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Cars Volkswagen ID.3 launch

Published on November 4th, 2019 | by Steve Hanley

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Production Of Volkswagen ID.3 Begins In Zwickau On November 4, 2019

November 4th, 2019 by  


The official start of production for the Volkswagen ID.3 began in Zwickau, Germany, today, November 4, 2019. This momentous occasion was attended by hundreds of journalists from around the world and featured remarks by Herbert Diess, chairman of the board for Volkswagen Group, Thomas Ulbrich, head of e-mobility for the company, and Jens Rothe, head of the labor union that represents the more than 8,000 workers at the Zwickau factory.

Also in attendance were Michael Kretschmer, Prime Minister of the Free State of Saxony, and German Chancellor Dr. Angela Merkel. We will have more to say about Chancellor Merkel after we share some of the details about the car and the factory with you.

The ID.3 Is A Fantastic Electric Car

Let’s begin by saying the ID.3 is not a direct competitor to the Tesla Model 3. It is not a computer on wheels in the way all Teslas are. It will not have full self-driving capability, at least not at first. It also does not have a 15″ horizontal touchscreen mounted in the middle of the dashboard. What it does have is two screens — one in front of the driver and one centrally mounted on the dashboard. A heads-up display is available. And it looks absolutely stunning up close.

It features an interior as spacious as a Volkswagen Passat in a car that is close to the size of a current model Volkswagen Golf. It will be offered with three battery sizes at three different price points. The first cars off the line will have a 62 kWh battery and a range of approximately 425 kilometers (264 miles). Later, an 82 kWh battery with 500 kilometers (310 miles) of range will be offered as well as a 48 kWh battery with 330 kilometers (205 miles) of range.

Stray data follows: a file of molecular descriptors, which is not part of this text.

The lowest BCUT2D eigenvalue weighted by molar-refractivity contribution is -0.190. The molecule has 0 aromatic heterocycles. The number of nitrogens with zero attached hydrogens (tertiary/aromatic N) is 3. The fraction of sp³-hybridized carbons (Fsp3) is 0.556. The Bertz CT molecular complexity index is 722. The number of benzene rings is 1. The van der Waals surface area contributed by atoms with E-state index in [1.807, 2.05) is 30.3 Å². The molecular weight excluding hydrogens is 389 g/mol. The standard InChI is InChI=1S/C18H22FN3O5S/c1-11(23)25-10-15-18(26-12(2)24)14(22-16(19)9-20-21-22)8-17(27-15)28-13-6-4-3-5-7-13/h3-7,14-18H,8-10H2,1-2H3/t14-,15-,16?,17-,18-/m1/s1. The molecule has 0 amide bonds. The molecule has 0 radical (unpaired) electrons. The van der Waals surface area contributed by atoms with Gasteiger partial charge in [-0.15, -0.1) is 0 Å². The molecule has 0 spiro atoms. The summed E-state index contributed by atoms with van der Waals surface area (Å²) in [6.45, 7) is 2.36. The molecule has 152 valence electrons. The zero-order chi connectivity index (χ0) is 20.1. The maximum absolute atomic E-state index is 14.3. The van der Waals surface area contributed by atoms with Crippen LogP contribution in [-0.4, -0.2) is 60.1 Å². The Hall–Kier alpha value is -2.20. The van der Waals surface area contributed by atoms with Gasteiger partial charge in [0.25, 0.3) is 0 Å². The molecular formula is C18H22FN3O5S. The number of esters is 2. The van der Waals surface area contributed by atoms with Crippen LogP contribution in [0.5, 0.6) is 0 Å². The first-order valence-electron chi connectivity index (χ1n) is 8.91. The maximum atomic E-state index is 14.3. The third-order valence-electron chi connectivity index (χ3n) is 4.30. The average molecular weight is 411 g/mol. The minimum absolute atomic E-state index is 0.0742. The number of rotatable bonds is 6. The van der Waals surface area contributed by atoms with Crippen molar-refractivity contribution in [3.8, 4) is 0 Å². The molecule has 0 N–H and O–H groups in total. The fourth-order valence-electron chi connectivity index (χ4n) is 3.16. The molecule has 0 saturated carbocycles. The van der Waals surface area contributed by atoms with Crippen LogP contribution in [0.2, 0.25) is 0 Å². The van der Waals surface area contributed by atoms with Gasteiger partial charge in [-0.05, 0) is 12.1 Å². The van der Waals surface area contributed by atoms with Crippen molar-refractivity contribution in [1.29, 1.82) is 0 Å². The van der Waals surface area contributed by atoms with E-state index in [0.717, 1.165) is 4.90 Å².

First Edition models featuring a 200 horsepower electric motor mounted in the rear and tons of premium interior features — including a sophisticated heads-up display — will sell for around €40,000 (~$45,500). The MEB platform allows for the installation of a second electric motor driving the front wheels, so some versions of the ID-branded cars may come with all-wheel drive in the future.

Later, a standard version of the ID.3 with the 62 kWh battery will be offered starting at around €32,000 (~$35,600). It is believed the version of the car with the smallest battery will be priced closer to €22,000 (~$24,400). Prices for the long range model have not been confirmed. So far as we understand, all prices quoted above do not include national or local incentives.

Production Goals

Volkswagen ID.3 launch

Image courtesy of Volkswagen

Pre-production at the Zwickau factory has been going on for some time as the new automated line gets calibrated and workers on the line adapt to their new roles. Eventually, there will be four assembly lines running simultaneously with a total output of 800 cars a day. Right now, only the first line is operational and it is building 80 cars a day. The pace is leisurely at present as workers and machines learn how to work together. The space where the new production line is today once was home to an assembly line that built VW Golfs. It has been converted over the past 3 months to accept the company’s new MEB electric car platform at a cost of €1.2 billion.

This assembly area will build three different electric car models — the ID.3, the ID Crozz (aka ID.4), and an as yet unnamed larger sedan seen in photos during the factory tour. The ID.3 models will be badged as Volkswagens, while a similar model will come from SEAT. The ID Crozz SUV will be badged as a Volkswagen as well, and a similar electric SUV from Audi is also on the way.

Sales are expected to begin all across Europe in the late spring or early summer of next year. The company expects to build 100,000 cars at the Zwickau factory in 2020 and reach full capacity of 330,000 cars a year by the end of 2021. Between then and now, another assembly line at the Zwickau factory that builds conventional cars will be shut down and converted to making MEB-based electric cars.